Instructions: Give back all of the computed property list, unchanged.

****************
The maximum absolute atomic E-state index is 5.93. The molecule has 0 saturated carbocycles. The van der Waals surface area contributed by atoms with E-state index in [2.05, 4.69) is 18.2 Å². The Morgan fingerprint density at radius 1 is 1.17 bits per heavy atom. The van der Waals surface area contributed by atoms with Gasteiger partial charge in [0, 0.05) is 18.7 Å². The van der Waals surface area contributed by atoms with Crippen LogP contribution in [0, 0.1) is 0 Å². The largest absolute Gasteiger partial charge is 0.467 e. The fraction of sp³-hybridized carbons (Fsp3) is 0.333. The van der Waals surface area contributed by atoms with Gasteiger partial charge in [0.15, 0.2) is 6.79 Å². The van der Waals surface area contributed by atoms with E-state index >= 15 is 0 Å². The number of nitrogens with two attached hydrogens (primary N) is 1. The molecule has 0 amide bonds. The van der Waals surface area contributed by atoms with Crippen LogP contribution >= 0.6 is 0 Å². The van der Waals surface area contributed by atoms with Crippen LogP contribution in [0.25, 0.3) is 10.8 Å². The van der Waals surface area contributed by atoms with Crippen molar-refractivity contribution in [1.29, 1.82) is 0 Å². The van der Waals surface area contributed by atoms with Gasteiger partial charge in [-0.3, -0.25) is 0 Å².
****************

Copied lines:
The maximum absolute atomic E-state index is 5.93. The molecule has 0 saturated carbocycles. The van der Waals surface area contributed by atoms with E-state index in [2.05, 4.69) is 18.2 Å². The Morgan fingerprint density at radius 1 is 1.17 bits per heavy atom. The van der Waals surface area contributed by atoms with Gasteiger partial charge in [0, 0.05) is 18.7 Å². The van der Waals surface area contributed by atoms with Crippen LogP contribution in [0, 0.1) is 0 Å². The largest absolute Gasteiger partial charge is 0.467 e. The fraction of sp³-hybridized carbons (Fsp3) is 0.333. The van der Waals surface area contributed by atoms with Gasteiger partial charge in [0.15, 0.2) is 6.79 Å². The van der Waals surface area contributed by atoms with E-state index >= 15 is 0 Å². The number of nitrogens with two attached hydrogens (primary N) is 1. The molecule has 0 amide bonds. The van der Waals surface area contributed by atoms with Crippen LogP contribution >= 0.6 is 0 Å². The van der Waals surface area contributed by atoms with Crippen LogP contribution in [0.25, 0.3) is 10.8 Å². The van der Waals surface area contributed by atoms with Crippen molar-refractivity contribution in [1.29, 1.82) is 0 Å². The van der Waals surface area contributed by atoms with Gasteiger partial charge in [-0.3, -0.25) is 0 Å².